There is a non-nutritional element to nursing that some babies really like. My eldest child was a recreational nurser who wasn't weaned until well past the age of two, though by the end of that period he was down to just the bedtime nursing. Child number two was strictly a utilitarian nurser. From infancy, the moment the hunger pangs were allayed, he was outta there.

But yeah, it is no cruelty to deny a church-time nursing to a baby who is capable of eating a such a hearty breakfast.

Kate said...

We stopped nursing-on-demand soon after a year, for just this reason. My son was old enough to learn that everything has its time and its place. Soon we wre down to comfort-nursing at naps and bedtime, and when he was hurt or particularily upset....and once in a while, just cause we both wanted to. He never stopped asking, he just learned to accept 'no' pretty calmly. He weaned entirely, and pretty easily, at 22 months.

Foxfier said...

*blink* The grand total number of bottles all three children in my family had was... one. A juice bottle. None the less, I was on solid foods only in under a year.

I totally support moms being able to nurse with proper politeness (like a blanket or something) but... it's a little creepy when the kid comes up and said "Mom, suck!"

bearing said...

"Suck?" Ergh.

I have yet to figure out why people choose to teach their children to refer to nursing with such cringeworthy phrases. I think my personal favorite is "titty." :P

What's wrong with "milk?"

CMinor said...

You know, a well-made nursing shirt is a real boon in these cases...

Oh, and they do eventually get tired of it.

mrsdarwin said...

Our all-purpose term for nursing is "nosh". This is verb, noun, adjective, anything. But to my mind when the child is old enough to ask to nurse in words, she's too old to be nursing.

It's not that I feel I can't nurse her in church -- I don't want to. She isn't hungry and since she's so easily pacified by being carried back she obviously doesn't need to be calmed down. I don't really enjoy nursing a child who is old enough to squirm and wiggle and try to dance while she eats. Once they start trying to stand up, their days at the breast are numbered.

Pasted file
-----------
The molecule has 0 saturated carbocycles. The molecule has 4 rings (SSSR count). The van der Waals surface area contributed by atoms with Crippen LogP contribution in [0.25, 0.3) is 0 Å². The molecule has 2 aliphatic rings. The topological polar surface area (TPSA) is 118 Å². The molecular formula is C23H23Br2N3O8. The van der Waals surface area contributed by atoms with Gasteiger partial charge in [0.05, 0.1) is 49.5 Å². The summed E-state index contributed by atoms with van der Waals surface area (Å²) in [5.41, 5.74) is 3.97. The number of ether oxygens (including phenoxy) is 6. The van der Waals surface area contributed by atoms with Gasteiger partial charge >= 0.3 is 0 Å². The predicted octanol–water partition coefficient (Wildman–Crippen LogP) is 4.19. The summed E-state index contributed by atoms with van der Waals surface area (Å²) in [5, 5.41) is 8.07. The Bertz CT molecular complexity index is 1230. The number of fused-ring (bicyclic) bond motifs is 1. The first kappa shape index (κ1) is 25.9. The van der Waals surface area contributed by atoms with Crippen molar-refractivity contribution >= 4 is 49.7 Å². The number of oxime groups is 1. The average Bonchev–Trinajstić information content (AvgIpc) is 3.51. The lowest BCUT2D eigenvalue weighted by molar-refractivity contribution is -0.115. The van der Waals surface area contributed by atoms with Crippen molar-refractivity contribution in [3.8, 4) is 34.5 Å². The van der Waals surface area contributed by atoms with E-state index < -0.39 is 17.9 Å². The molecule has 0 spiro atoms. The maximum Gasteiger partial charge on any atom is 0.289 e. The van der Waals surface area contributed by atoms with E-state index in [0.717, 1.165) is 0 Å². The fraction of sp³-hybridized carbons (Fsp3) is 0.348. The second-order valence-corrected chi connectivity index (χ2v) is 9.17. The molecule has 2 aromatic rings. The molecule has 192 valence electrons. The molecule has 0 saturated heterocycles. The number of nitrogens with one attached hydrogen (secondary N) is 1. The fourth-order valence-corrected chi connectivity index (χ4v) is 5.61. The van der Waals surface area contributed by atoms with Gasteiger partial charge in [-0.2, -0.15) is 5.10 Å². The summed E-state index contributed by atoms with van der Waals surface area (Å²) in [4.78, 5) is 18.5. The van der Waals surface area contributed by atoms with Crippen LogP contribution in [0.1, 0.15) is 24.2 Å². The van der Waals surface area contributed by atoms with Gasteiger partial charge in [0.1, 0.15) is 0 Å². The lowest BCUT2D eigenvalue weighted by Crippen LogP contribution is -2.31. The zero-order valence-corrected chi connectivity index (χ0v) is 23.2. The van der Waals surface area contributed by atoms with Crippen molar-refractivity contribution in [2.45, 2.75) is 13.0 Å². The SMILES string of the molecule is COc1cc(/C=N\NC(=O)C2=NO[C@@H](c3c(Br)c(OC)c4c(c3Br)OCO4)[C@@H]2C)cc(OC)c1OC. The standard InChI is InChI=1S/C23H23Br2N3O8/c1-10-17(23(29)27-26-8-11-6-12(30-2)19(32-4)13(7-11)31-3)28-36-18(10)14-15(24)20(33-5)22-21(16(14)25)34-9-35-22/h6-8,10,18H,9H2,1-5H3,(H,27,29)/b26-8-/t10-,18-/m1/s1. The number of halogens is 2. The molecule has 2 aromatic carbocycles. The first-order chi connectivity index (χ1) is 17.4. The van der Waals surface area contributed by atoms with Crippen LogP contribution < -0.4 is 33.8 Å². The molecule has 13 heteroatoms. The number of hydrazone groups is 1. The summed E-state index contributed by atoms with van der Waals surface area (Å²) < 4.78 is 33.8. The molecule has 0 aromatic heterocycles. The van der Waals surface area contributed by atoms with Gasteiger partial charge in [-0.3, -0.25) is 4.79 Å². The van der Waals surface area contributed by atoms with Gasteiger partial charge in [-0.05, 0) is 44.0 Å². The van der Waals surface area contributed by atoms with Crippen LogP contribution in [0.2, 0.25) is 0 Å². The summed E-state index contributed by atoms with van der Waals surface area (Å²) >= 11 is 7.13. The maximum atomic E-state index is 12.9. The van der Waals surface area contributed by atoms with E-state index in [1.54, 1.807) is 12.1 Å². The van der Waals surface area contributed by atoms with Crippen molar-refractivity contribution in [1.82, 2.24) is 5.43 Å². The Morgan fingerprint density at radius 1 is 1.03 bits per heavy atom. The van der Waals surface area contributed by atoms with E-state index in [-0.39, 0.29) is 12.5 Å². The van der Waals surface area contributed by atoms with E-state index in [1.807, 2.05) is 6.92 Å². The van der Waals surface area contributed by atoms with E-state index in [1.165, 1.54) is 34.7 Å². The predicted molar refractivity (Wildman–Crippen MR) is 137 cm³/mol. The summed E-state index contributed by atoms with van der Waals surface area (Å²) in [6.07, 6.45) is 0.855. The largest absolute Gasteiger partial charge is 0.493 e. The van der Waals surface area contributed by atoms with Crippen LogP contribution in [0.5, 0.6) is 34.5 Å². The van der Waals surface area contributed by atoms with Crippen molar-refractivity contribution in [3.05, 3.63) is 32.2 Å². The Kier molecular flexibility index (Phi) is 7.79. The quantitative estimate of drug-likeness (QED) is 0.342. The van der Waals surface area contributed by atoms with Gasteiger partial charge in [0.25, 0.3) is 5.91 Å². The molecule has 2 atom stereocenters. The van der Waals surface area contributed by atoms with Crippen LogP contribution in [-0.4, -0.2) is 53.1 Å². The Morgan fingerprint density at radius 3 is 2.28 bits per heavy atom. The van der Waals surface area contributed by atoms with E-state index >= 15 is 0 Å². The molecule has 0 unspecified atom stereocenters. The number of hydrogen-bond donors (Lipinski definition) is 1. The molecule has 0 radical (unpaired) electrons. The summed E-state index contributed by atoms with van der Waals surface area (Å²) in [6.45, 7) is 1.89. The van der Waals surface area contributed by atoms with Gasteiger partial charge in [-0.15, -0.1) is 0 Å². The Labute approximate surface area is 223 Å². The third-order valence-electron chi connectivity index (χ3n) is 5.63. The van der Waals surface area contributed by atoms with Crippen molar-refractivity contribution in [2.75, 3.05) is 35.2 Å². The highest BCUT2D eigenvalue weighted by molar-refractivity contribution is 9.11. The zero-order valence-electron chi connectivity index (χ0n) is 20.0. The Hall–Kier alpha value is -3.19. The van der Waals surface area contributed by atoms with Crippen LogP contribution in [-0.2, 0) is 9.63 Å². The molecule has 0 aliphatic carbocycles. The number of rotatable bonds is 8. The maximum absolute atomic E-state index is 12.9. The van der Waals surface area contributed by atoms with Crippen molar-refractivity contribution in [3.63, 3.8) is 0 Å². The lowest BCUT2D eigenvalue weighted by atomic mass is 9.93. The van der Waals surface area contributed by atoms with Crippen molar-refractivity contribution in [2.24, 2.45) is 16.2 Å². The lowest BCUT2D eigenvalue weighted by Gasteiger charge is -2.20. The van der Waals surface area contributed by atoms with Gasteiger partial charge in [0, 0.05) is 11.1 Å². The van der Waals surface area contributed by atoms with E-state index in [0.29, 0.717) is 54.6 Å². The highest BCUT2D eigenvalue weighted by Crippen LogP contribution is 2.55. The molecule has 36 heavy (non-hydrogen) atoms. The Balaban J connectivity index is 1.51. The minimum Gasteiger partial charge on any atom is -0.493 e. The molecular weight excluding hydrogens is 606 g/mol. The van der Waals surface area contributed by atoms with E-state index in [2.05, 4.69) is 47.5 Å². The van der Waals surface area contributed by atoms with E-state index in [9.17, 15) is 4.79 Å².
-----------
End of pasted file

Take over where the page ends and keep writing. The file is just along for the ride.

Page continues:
The Opinionated Homeschooler said...

Time to horrify the Darwins ... My first was a late weaner (by my standards--she was still nursing for comfort once or twice a day close to age 3), and an astonishingly early reader (reading fluently by age 3).

I had my "time to wean" epiphany when she was nursing one evening and asked me to hold her book up so she could read it while she nursed. I was supposed to turn the pages, too. Cold turkey time, kid.

mrsdarwin said...

How late anyone chooses to nurse their child is really their own business, as long as I don't have to see it. And I do mean that -- seeing a child run over to his mother, pull up her shirt, and nurse while standing is off-putting for the casual witness.

Perhaps I'm scarred by early memories -- one of my sisters nursed until she was almost four, and at 10, I was embarrassed and disgusted. The nursing relationship may be primarily about the mother and child, but I think the mother ought to be aware of the image she's sending to her other children and to the populace in general.

I weaned my first at 14 months because I was 7 months pregnant and kept falling asleep while I nursed. (It was a fairly easy process, too, so we must have hit a natural lull.) My second weaned at about the same age -- mostly because she was so squiggly that when I sat to feed her she'd squirm around until she was standing, and then point one leg like a ballerina. Very amusing to watch, not so cute when I was on the business end of all the twisting. Baby is now 13 1/2 months, and nurses every now and then for comfort. As long as she behaves herself I'm willing to keep it up for a bit. Frankly, though, other forms of pacification and/or cuddling work just as well as nursing at this point.

Anonymous said...

Hey Darwin buddy, welcome to the club! The vestibule club that is. lol.

We've been down that road (er, aisle) seven times.

This was a fun post to read, and your kids like mine will by the grace of God grow up fine in spite of us. :)